General Architectural and Policy Considerations
RFC 3426

Document Type RFC - Informational (November 2002; No errata)
Author Sally Floyd
Last updated 2013-03-02
Stream Internet Architecture Board (IAB)
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Network Working Group                                   S. Floyd, Editor
Request for Comments: 3426                   Internet Architecture Board
Category: Informational                                    November 2002

            General Architectural and Policy Considerations

Status of this Memo

   This memo provides information for the Internet community.  It does
   not specify an Internet standard of any kind.  Distribution of this
   memo is unlimited.

Copyright Notice

   Copyright (C) The Internet Society (2002).  All Rights Reserved.


   This document suggests general architectural and policy questions
   that the IETF community has to address when working on new standards
   and protocols.  We note that this document contains questions to be
   addressed, as opposed to guidelines or architectural principles to be

1.  Introduction

   This document suggests general architectural and policy questions to
   be addressed in our work in the IETF.  This document contains
   questions to be addressed, as opposed to guidelines or architectural
   principles to be followed.  These questions are somewhat similar to
   the "Security Considerations" currently required in IETF documents

   This document is motivated in part by concerns about a growing lack
   of coherence in the overall Internet architecture.  We have moved
   from a world of a single, coherent architecture designed by a small
   group of people, to a world of complex, intricate architecture to
   address a wide-spread and heterogeneous environment.  Because
   individual pieces of the architecture are often designed by
   sub-communities, with each sub-community having its own set of
   interests, it is necessary to pay increasing attention to how each
   piece fits into the larger picture, and to consider how each piece is
   chosen.  For example, it is unavoidable that each of us is inclined
   to solve a problem at the layer of the protocol stack and using the
   tools that we understand the best;  that does not necessarily mean
   that this is the most appropriate layer or set of tools for solving
   this problem in the long-term.

Floyd                        Informational                      [Page 1]
RFC 3426        Architectural and Policy Considerations    November 2002

   Our assumption is that this document will be used as suggestions (but
   not a checklist!) of issues to be addressed by IETF members in
   chartering new working groups, in working in working groups, and in
   evaluating the output from other working groups.  This document is
   not a primer on how to design protocols and architectures, and does
   not provide answers to anything.

2.  Relationship to "Architectural Principles of the Internet"

   RFC 1958 [RFC1958] outlines some architectural principles of the
   Internet, as "guidelines that have been found useful in the past, and
   that may be useful to those designing new protocols or evaluating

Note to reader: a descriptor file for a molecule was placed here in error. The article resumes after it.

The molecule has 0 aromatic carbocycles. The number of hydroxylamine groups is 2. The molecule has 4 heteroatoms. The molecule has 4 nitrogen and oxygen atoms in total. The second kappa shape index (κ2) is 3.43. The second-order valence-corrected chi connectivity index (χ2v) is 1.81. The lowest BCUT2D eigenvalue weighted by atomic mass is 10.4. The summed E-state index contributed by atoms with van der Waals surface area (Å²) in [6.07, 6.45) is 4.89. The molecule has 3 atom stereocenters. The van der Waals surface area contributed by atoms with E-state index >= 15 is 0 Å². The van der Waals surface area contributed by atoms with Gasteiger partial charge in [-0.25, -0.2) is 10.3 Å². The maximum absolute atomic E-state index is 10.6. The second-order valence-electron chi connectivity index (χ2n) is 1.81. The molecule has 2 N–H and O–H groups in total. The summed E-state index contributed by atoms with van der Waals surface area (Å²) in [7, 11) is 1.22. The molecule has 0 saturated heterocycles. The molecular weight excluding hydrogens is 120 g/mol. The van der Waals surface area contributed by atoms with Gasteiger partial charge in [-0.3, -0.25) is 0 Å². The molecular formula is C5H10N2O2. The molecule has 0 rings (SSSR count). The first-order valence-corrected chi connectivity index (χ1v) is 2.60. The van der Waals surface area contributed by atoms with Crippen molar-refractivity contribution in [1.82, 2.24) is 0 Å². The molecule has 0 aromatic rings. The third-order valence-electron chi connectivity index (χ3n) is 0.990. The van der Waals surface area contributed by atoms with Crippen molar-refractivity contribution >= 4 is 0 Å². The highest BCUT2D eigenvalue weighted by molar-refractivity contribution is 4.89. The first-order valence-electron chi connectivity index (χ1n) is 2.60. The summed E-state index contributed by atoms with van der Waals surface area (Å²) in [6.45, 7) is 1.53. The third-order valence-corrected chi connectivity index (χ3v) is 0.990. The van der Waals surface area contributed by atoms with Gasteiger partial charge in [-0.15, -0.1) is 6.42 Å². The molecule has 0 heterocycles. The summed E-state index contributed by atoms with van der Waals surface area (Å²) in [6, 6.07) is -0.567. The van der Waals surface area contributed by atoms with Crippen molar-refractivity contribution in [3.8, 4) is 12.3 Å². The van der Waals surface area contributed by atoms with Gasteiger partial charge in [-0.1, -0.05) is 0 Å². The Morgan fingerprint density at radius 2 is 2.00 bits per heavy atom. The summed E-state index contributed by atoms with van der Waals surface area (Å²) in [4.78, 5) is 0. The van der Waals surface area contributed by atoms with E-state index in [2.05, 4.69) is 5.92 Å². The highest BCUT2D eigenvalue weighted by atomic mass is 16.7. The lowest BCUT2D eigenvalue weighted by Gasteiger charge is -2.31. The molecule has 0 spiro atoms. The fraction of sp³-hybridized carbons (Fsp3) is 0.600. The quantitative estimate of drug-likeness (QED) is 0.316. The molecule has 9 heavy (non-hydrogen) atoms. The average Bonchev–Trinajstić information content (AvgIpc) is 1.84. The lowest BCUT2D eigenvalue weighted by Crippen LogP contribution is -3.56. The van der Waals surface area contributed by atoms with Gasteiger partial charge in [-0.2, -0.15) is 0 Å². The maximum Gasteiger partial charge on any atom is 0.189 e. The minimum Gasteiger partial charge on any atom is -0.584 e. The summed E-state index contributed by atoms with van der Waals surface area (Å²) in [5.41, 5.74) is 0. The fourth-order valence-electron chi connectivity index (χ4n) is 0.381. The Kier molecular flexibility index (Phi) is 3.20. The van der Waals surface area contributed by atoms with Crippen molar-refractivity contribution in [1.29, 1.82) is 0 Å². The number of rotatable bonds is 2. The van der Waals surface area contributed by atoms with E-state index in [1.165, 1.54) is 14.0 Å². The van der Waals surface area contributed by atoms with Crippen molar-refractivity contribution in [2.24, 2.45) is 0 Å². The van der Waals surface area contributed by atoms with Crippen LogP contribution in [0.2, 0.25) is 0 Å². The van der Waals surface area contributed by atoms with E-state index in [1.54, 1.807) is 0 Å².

such designs." An example guideline is that "it is also generally
   felt that end-to-end functions can best be realized by end-to-end
   protocols." Similarly, an example design issue from [RFC1958] is that
   "heterogeneity is inevitable and must be supported by design."

   In contrast, this document serves a slightly different purpose, by
   suggesting additional architectural questions to be addressed.  Thus,
   one question suggested in this document is the following: "Is this
   proposal the best long-term solution to the problem?  If not, what
   are the long-term costs of this solution, in terms of restrictions on
   future development, if any?" This question could be translated to a
   roughly equivalent architectural guideline, as follows: "Identify
   whether the proposed protocol is a long-term solution or a short-term
   solution, and identify the long-term costs and the exit strategy for
   any short-term solutions."

   In contrast, other questions are more open-ended, such as the
   question about robustness: "How robust is the protocol, not just to
   the failure of nodes, but also to compromised or malfunctioning
   components, imperfect or defective implementations, etc?" As a
   community, we are still learning about the degree of robustness that
   we are able to build into our protocols, as well as the tools that
   are available to ensure this robustness.  Thus, there are not yet
   clear architectural guidelines along the lines of "Ensure that your
   protocol is robust against X, Y, and Z."

3.  Questions

   In this section we list some questions to ask in designing protocols.
   Each question is discussed more depth in the rest of this paper.  We
   aren't suggesting that all protocol design efforts should be required
   to explicitly answer all of these questions; some questions will be
   more relevant to one document than to another.  We also aren't
   suggesting that this is a complete list of architectural concerns.

Floyd                        Informational                      [Page 2]
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